Beyond this statistical analysis, one can wonder about the origin of systematic errors in the measurement. First, a systematic error in the ee measurement by c-PEELD can be introduced by the calibration step. The enantiomeric excesses are determined with respect to a reference sample, whose enantiomeric purity must be known accurately. Furthermore, the reference measurement will introduce an inherent uncertainty but this can be minimized by performing a very long acquisition. Second, since the enantiomeric excess is determined by the measurement of a modulation amplitude, the linearity of the detector is an important parameter. To estimate its impact on the measurements, we performed a 10 min acquisition in enantiopure (+)-fenchone, and increased the voltage on the microchannel plates by 20 V every 30 s, then decreased it again. The level of the detected signal varied by two orders of magnitude during this procedure. We ran a Gabor analysis of the results using a Gaussian window with 3 s FWHM, and measured the temporal variation of the peak $$I_{3{\mathrm{\Omega }}_0}$$ to determine the instantaneous enantiomeric excess (Fig. 10c, d). A systematic error is clearly present over the first 3 min: the ee values are systematically lower than the actual value. However, the discrepancy is not large, around 5%, i.e., within most statistical error bars. This means that for the lowest signal value, a new calibration of $$I_{3{\mathrm{\Omega }}_0}^{ref}$$ should be performed. This result demonstrates however that ee can be faithfully measured over more than one order of magnitude of signal variations, such as the ones that could result from molecular density variations. The other important source of statistical error is drifts of the laser intensity. As we have seen in the previous section, PEELD is indeed very sensitive to laser intensity. This means that once the calibration is done, the laser intensity should be kept constant. Fiber laser systems are intrinsically very stable, but they deliver a high average power which has to be dealt with adequately in order to avoid thermal drifts of the beam properties.

### Multi-component mixture analysis

To obtain 1D distributions, we project the 2D VMI images along the laser propagation direction: $$\overline {\overline P } (p_z,t) = {\int} \overline P (p_x,p_z,t)dx$$. We calculate the symmetric and antisymmetric components, Fourier transform them, and finally get the 1D fingerprints $$\overline {\overline {\cal P} } ^{sym}(p_z,2k{\mathrm{\Omega }}_0)$$ and $$\overline {\overline {\cal P} } ^{anti}(p_z,(2k + 1){\mathrm{\Omega }}_0)$$. Once the fingerprints from pure compounds have been determined, we perform a c-PEELD measurement in a mixture of two compounds A and B to extract $$\overline {\overline {\cal P} } _{mix}^{sym}(p_z,2k{\mathrm{\Omega }}_0)$$ and $$\overline {\overline {\cal P} } _{mix}^{anti}(p_z,(2k + 1){\mathrm{\Omega }}_0)$$. A least-square algorithm is used to minimize the function

$$\begin{array}{*{20}{l}} {f = \left| {\overline {\overline {\cal P} } _{mix}^{sym}(p_z,2{\mathrm{\Omega }}_0) - a\overline {\overline {\cal P} } _A^{sym}(p_z,2{\mathrm{\Omega }}_0) - (1 - a)\overline {\overline {\cal P} } _B^{sym}(p_z,2{\mathrm{\Omega }}_0)} \right|^2} \hfill \\ { + \alpha _4\left| {\overline {\overline {\cal P} } _{mix}^{sym}(p_z,4{\mathrm{\Omega }}_0) - a\overline {\overline {\cal P} } _A^{sym}(p_z,4{\mathrm{\Omega }}_0) - (1 - a)\overline {\overline {\cal P} } _B^{sym}(p_z,4{\mathrm{\Omega }}_0)} \right|^2} \hfill \\ { + \alpha _6\left| {\overline {\overline {\cal P} } _{mix}^{sym}(p_z,6{\mathrm{\Omega }}_0) - a\overline {\overline {\cal P} } _A^{sym}(p_z,6{\mathrm{\Omega }}_0) - (1 - a)\overline {\overline {\cal P} } _B^{sym}(p_z,6{\mathrm{\Omega }}_0)} \right|^2} \hfill \\ { + ...} \hfill \end{array}$$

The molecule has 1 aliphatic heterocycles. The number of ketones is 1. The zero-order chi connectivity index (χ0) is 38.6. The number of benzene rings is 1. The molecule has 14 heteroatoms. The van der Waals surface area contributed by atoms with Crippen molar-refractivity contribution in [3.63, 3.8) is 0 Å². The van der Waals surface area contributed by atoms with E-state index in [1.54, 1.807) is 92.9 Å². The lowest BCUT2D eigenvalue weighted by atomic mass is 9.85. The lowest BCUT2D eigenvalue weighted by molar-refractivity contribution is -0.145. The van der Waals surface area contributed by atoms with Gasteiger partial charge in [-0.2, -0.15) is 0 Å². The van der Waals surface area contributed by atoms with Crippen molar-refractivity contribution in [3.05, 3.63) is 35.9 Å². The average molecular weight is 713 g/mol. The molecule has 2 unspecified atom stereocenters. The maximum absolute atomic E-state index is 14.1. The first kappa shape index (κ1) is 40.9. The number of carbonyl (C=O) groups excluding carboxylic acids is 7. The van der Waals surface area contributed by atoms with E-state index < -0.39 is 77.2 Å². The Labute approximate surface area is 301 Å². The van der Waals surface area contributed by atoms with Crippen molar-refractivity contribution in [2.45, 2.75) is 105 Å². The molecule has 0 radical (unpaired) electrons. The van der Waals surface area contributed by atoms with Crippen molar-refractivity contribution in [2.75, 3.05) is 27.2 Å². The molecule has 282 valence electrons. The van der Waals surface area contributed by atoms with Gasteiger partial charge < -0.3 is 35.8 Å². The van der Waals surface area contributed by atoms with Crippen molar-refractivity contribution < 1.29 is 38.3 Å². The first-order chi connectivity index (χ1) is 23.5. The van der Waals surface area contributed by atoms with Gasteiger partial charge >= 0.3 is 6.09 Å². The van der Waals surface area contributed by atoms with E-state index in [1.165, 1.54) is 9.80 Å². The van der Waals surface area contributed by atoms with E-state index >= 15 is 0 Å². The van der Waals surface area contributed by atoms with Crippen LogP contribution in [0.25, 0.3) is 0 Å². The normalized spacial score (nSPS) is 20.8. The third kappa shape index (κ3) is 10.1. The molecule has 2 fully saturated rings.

(1)

where a and (1 − a) are the relative contributions of components A and B to the ionization signal, and αj are coefficients used to adjust the relative weight of the different frequency components jΩ0, $$j \in 2{\Bbb N}_{ > 1}$$. In the present case we only used the first Fourier peak and set all αj to zero. Getting a calibration of the signal level with respect to the pressure can be done separately with pure compounds, so that in the mixture the fingerprint measurement of a (and hence 1 − a) and the total integrated level provide absolute measurement of the partial pressures of A (and B), in a non enantiomer-specific manner at this stage.

Once the contributions of the two compounds are determined, the projected PEELD signal can be used to measure the enantiomeric excesses of the two compounds eeA and eeB by minimizing the function:

$$\begin{array}{*{20}{l}} {g = \left| {\overline {\overline {\cal P} } _{mix}^{anti}(p_z,{\mathrm{\Omega }}_0) - a.ee_A.\overline {\overline {\cal P} } _A^{anti}(p_z,{\mathrm{\Omega }}_0) - (1 - a).ee_B.\overline {\overline {\cal P} } _B^{anti}(p_z,{\mathrm{\Omega }}_0)} \right|^2} \hfill \\ { + \beta _3\left| {\overline {\overline {\cal P} } _{mix}^{anti}(p_z,3{\mathrm{\Omega }}_0) - a.ee_A.\overline {\overline {\cal P} } _A^{anti}(p_z,3{\mathrm{\Omega }}_0) - (1 - a).ee_B.\overline {\overline {\cal P} } _B^{anti}(p_z,3{\mathrm{\Omega }}_0)} \right|^2} \hfill \\ { + \beta _5\left| {\overline {\overline {\cal P} } _{mix}^{anti}(p_z,5{\mathrm{\Omega }}_0) - a.ee_A.\overline {\overline {\cal P} } _A^{anti}(p_z,5{\mathrm{\Omega }}_0) - (1 - a).ee_B.\overline {\overline {\cal P} } _B^{anti}(p_z,5{\mathrm{\Omega }}_0)} \right|^2} \hfill \\ { + ...} \hfill \end{array}$$
(2)

where βj are coefficients used to adjust the relative weight of the different frequency components jΩ0, $$j \in 2{\Bbb N}_{ > 1} - 1$$. Here we set a weight of 10 to β3 and set higher components to zero, to put emphasis on the dominant peak in the signal, which was less sensitive to noise. The minimization procedure can be sequential, first determining a by minimizing f and then eeA,B by minimizing g, or globally through the minimization of a weighted sum of f and g. In the present case we obtained similar results with the two procedures. The partial pressure of each enantiomer of each compound is then accessible using the pressure calibration mentioned above.